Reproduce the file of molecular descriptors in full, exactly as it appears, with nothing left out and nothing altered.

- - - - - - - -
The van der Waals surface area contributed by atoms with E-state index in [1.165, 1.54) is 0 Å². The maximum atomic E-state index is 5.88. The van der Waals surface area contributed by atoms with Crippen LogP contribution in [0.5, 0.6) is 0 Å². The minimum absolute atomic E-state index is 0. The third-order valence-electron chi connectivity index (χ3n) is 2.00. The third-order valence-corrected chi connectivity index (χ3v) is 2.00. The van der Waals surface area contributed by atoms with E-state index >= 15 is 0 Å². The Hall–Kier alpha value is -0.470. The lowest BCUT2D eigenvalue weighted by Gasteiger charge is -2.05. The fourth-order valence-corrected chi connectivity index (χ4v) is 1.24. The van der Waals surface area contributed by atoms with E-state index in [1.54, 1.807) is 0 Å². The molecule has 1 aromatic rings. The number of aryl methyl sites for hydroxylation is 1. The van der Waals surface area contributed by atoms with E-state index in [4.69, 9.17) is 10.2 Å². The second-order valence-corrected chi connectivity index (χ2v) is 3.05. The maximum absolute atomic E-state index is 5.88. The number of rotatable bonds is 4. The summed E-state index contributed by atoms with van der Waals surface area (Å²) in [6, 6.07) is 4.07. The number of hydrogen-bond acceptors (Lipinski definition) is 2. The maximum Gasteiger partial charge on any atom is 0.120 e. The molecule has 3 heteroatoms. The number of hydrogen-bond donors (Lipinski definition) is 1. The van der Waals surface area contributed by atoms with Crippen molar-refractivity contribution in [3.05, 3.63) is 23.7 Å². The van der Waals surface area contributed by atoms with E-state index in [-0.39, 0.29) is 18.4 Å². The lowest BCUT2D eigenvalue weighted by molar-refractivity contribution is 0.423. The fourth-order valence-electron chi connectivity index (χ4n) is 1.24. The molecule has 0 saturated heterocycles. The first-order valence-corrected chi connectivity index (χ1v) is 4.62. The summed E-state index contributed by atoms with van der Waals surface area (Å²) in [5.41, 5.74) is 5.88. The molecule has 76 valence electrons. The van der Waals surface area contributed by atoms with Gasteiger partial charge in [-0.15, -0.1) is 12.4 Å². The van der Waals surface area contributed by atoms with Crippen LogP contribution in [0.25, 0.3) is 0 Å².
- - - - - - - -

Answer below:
The van der Waals surface area contributed by atoms with E-state index in [1.165, 1.54) is 0 Å². The maximum atomic E-state index is 5.88. The van der Waals surface area contributed by atoms with Crippen LogP contribution in [0.5, 0.6) is 0 Å². The minimum absolute atomic E-state index is 0. The third-order valence-electron chi connectivity index (χ3n) is 2.00. The third-order valence-corrected chi connectivity index (χ3v) is 2.00. The van der Waals surface area contributed by atoms with E-state index >= 15 is 0 Å². The Hall–Kier alpha value is -0.470. The lowest BCUT2D eigenvalue weighted by Gasteiger charge is -2.05. The fourth-order valence-corrected chi connectivity index (χ4v) is 1.24. The van der Waals surface area contributed by atoms with E-state index in [1.54, 1.807) is 0 Å². The molecule has 1 aromatic rings. The number of aryl methyl sites for hydroxylation is 1. The van der Waals surface area contributed by atoms with E-state index in [4.69, 9.17) is 10.2 Å². The second-order valence-corrected chi connectivity index (χ2v) is 3.05. The maximum absolute atomic E-state index is 5.88. The number of rotatable bonds is 4. The summed E-state index contributed by atoms with van der Waals surface area (Å²) in [6, 6.07) is 4.07. The number of hydrogen-bond acceptors (Lipinski definition) is 2. The maximum Gasteiger partial charge on any atom is 0.120 e. The molecule has 3 heteroatoms. The number of hydrogen-bond donors (Lipinski definition) is 1. The van der Waals surface area contributed by atoms with Crippen molar-refractivity contribution in [3.05, 3.63) is 23.7 Å². The van der Waals surface area contributed by atoms with E-state index in [-0.39, 0.29) is 18.4 Å². The lowest BCUT2D eigenvalue weighted by molar-refractivity contribution is 0.423. The fourth-order valence-electron chi connectivity index (χ4n) is 1.24. The molecule has 0 saturated heterocycles. The first-order valence-corrected chi connectivity index (χ1v) is 4.62. The summed E-state index contributed by atoms with van der Waals surface area (Å²) in [5.41, 5.74) is 5.88. The molecule has 76 valence electrons. The van der Waals surface area contributed by atoms with Gasteiger partial charge in [-0.15, -0.1) is 12.4 Å². The van der Waals surface area contributed by atoms with Crippen LogP contribution in [0.25, 0.3) is 0 Å².